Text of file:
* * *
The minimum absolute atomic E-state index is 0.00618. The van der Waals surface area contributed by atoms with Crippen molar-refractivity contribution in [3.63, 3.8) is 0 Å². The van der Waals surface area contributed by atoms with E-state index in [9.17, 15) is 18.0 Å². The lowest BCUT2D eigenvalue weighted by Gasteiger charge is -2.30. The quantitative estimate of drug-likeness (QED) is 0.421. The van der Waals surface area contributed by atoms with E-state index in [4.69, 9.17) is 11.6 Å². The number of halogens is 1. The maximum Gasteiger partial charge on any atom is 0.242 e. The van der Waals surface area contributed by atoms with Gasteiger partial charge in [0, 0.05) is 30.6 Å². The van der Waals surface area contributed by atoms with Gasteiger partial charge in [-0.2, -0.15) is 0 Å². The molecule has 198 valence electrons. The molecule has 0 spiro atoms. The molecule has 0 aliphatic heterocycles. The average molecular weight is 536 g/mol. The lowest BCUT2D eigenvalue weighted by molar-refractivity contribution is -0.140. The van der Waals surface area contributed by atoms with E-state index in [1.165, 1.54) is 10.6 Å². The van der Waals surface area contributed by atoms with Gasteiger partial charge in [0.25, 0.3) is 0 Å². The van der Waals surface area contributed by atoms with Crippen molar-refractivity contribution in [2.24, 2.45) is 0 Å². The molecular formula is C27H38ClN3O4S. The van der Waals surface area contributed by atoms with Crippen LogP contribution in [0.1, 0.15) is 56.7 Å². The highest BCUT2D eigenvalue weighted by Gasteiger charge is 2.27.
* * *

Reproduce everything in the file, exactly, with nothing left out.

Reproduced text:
The minimum absolute atomic E-state index is 0.00618. The van der Waals surface area contributed by atoms with Crippen molar-refractivity contribution in [3.63, 3.8) is 0 Å². The van der Waals surface area contributed by atoms with E-state index in [9.17, 15) is 18.0 Å². The lowest BCUT2D eigenvalue weighted by Gasteiger charge is -2.30. The quantitative estimate of drug-likeness (QED) is 0.421. The van der Waals surface area contributed by atoms with E-state index in [4.69, 9.17) is 11.6 Å². The number of halogens is 1. The maximum Gasteiger partial charge on any atom is 0.242 e. The van der Waals surface area contributed by atoms with Gasteiger partial charge in [0, 0.05) is 30.6 Å². The van der Waals surface area contributed by atoms with Gasteiger partial charge in [-0.2, -0.15) is 0 Å². The molecule has 198 valence electrons. The molecule has 0 spiro atoms. The molecule has 0 aliphatic heterocycles. The average molecular weight is 536 g/mol. The lowest BCUT2D eigenvalue weighted by molar-refractivity contribution is -0.140. The van der Waals surface area contributed by atoms with E-state index in [1.165, 1.54) is 10.6 Å². The van der Waals surface area contributed by atoms with Gasteiger partial charge in [0.25, 0.3) is 0 Å². The van der Waals surface area contributed by atoms with Crippen molar-refractivity contribution in [2.24, 2.45) is 0 Å². The molecular formula is C27H38ClN3O4S. The van der Waals surface area contributed by atoms with Crippen LogP contribution in [0.1, 0.15) is 56.7 Å². The highest BCUT2D eigenvalue weighted by Gasteiger charge is 2.27.